Sierra Nevada Corporation and Dream Chaser

Greg Burgess, VP of Technology of the Space Systems Group of SNC was at the conference to talk about their unmanned cargo vehicle, Dream Chaser.

We discuss whether Dream Chaser will switch its launch vehicle from the Atlas V to another comparable vehicle. Also we discuss whether that, now that Dragon 2 will not land propulsively, does the Dream Chaser have the opportunity to corner the market on reusability with its gently spaceplane reentry method.

Special Thanks to Jeff Foust for his on-location reporting of the New Space Age Conference

SXSW: Elon Musk Q&A and 'Why Falcon Heavy & Starman'

Life cannot just be about solving one sad problem after another. There need to be things that inspire you, that make you glad to wake up in the morning and be part of humanity. That is why we did it. We did for you - Elon Musk via Twitter

The weekend brought some exciting SpaceX news when Elon Musk made a somewhat surprise appearance at SXSW, crashing the Westworld panel there. He unveiled a video titled Falcon Heavy and Starman which artfully showed the entire process of launching the first Falcon Heavy rocket. We got to see excellent shots of payload encapsulation, rollout, as well as the rumored center core crash footage. The center core just missed hitting the Autonomous Spaceport Drone Ship (ASDS) Of Course I Still Love You, instead crashing into the ocean, generating an explosion that damaged several of its engine pods.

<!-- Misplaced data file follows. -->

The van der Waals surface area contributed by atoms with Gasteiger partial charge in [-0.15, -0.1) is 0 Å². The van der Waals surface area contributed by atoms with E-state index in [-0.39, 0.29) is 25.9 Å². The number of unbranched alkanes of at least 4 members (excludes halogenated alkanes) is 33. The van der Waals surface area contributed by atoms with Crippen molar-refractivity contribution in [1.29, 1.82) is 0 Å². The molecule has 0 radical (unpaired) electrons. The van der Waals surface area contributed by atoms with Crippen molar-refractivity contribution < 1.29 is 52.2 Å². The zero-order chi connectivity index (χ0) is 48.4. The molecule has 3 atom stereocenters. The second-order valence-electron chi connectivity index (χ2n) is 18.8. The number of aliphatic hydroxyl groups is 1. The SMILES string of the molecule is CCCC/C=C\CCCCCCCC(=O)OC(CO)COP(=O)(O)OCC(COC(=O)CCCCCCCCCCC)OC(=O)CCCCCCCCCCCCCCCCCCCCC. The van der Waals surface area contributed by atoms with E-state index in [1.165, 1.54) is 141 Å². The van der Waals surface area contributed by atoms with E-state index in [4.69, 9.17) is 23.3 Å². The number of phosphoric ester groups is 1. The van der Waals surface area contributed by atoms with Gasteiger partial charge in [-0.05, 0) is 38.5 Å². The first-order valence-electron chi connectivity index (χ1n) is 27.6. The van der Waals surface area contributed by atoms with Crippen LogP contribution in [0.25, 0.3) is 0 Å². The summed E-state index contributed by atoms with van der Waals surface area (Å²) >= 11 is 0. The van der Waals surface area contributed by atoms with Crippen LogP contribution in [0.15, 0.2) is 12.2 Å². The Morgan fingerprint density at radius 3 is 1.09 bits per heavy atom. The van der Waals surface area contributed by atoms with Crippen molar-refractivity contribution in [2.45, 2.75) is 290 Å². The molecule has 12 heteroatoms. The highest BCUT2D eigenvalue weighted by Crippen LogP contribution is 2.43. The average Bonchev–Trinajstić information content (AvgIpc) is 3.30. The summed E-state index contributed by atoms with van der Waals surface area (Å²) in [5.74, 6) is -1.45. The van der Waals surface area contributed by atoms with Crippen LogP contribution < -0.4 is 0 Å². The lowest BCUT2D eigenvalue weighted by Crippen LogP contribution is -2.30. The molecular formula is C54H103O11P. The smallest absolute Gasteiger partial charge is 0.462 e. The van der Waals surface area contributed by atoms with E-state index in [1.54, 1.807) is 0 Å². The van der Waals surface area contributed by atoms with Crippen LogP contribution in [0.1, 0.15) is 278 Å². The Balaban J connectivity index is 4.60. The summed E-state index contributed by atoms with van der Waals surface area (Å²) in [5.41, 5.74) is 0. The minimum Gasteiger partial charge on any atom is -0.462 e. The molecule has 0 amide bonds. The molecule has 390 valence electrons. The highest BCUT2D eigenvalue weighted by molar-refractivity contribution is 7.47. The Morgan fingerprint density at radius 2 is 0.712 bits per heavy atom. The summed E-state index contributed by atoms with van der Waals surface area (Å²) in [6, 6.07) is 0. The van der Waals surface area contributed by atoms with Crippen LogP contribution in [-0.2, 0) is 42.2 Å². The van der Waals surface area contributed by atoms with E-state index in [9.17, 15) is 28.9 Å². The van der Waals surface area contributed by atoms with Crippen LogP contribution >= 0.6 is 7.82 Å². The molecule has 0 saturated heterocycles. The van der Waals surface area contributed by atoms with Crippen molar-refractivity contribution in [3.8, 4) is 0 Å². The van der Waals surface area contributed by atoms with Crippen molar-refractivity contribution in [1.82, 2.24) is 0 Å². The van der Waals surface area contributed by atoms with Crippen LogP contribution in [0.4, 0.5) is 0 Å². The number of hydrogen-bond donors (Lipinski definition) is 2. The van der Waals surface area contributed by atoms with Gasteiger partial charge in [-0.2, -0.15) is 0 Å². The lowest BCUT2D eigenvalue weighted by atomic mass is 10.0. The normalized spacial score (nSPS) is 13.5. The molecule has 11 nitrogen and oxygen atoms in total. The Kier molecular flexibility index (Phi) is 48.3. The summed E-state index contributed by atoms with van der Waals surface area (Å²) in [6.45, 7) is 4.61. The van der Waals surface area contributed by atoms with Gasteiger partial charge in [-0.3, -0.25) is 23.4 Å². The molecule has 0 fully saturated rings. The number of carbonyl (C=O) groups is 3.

At a standalone Q&A the next day, Elon mentioned a few updates and confirmations on the Big F**king Rocket, or BFR.

This is interesting, in that it confirm his timeline mentioned after the Falcon Heavy launch, however it appears work on BFR is still a small part of SpaceX's overall development efforts.

At MIT's New Space Age conference, Paul Wooster, Principal Mars Development Engineer of SpaceX downplayed the scope of BFR development at SpaceX. It will be interesting to see if this focus shifts, now that Falcon 9 is entering its supposedly final Block 5 form, and Crew Dragon set to take flight later this year. Hopefully this timeline holds better than Falcon Heavy ever did.

This comment from Musk is interesting, since it gives us a price floor for BFR flights. For a 100 person flight, like what was depicted heading towards Mars, flight cost per passenger is roughly $60,000. That is lower than the dirt cheap price of $200,000 presented at IAC. That does not take into account the cost of supporting a Mars mission or potential costs of surface living on another planet. It also puts the future of BFR as an Earth-based point to point transport service into question. If BFR can handle 300 passengers for an hour, on a similar scale to an Airbus A380, then the mean cost of service is around $17,000. Very expensive compared to most transcontinental flights. That does not include profit, transportation from cities to ocean-based launch sites, and other costs.